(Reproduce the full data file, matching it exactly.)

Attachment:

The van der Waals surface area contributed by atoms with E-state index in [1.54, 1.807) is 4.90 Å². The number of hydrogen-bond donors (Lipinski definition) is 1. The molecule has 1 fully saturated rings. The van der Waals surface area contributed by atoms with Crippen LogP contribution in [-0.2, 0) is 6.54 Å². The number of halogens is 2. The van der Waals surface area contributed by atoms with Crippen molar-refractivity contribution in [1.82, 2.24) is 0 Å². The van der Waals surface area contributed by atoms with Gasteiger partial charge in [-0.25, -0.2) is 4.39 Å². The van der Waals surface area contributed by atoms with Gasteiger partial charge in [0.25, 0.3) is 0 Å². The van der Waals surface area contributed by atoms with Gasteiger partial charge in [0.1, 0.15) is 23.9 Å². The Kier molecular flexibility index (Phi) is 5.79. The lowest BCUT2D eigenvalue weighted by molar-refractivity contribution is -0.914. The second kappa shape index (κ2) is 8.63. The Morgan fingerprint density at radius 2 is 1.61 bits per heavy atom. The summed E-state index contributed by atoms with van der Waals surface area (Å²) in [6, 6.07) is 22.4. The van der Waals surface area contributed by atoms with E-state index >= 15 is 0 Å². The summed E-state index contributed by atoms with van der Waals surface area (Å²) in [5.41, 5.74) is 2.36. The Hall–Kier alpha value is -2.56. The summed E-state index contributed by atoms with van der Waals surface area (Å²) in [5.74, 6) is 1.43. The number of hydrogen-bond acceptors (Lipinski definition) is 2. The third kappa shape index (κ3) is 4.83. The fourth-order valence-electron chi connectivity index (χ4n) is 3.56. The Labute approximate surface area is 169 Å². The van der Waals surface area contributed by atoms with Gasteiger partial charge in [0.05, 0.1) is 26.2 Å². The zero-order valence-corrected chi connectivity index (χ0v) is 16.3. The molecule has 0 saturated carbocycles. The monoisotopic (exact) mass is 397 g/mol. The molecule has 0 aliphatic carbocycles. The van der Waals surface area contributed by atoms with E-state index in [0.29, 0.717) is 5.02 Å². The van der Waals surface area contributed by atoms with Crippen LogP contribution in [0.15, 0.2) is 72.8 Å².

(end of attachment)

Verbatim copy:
The van der Waals surface area contributed by atoms with E-state index in [1.54, 1.807) is 4.90 Å². The number of hydrogen-bond donors (Lipinski definition) is 1. The molecule has 1 fully saturated rings. The van der Waals surface area contributed by atoms with Crippen LogP contribution in [-0.2, 0) is 6.54 Å². The number of halogens is 2. The van der Waals surface area contributed by atoms with Crippen molar-refractivity contribution in [1.82, 2.24) is 0 Å². The van der Waals surface area contributed by atoms with Gasteiger partial charge in [-0.25, -0.2) is 4.39 Å². The van der Waals surface area contributed by atoms with Gasteiger partial charge in [0.25, 0.3) is 0 Å². The van der Waals surface area contributed by atoms with Gasteiger partial charge in [0.1, 0.15) is 23.9 Å². The Kier molecular flexibility index (Phi) is 5.79. The lowest BCUT2D eigenvalue weighted by molar-refractivity contribution is -0.914. The second kappa shape index (κ2) is 8.63. The Morgan fingerprint density at radius 2 is 1.61 bits per heavy atom. The summed E-state index contributed by atoms with van der Waals surface area (Å²) in [6, 6.07) is 22.4. The van der Waals surface area contributed by atoms with E-state index >= 15 is 0 Å². The summed E-state index contributed by atoms with van der Waals surface area (Å²) in [5.41, 5.74) is 2.36. The Hall–Kier alpha value is -2.56. The summed E-state index contributed by atoms with van der Waals surface area (Å²) in [5.74, 6) is 1.43. The number of hydrogen-bond acceptors (Lipinski definition) is 2. The third kappa shape index (κ3) is 4.83. The fourth-order valence-electron chi connectivity index (χ4n) is 3.56. The Labute approximate surface area is 169 Å². The van der Waals surface area contributed by atoms with Gasteiger partial charge in [0.05, 0.1) is 26.2 Å². The zero-order valence-corrected chi connectivity index (χ0v) is 16.3. The molecule has 0 saturated carbocycles. The monoisotopic (exact) mass is 397 g/mol. The molecule has 0 aliphatic carbocycles. The van der Waals surface area contributed by atoms with E-state index in [0.29, 0.717) is 5.02 Å². The van der Waals surface area contributed by atoms with Crippen LogP contribution in [0.15, 0.2) is 72.8 Å².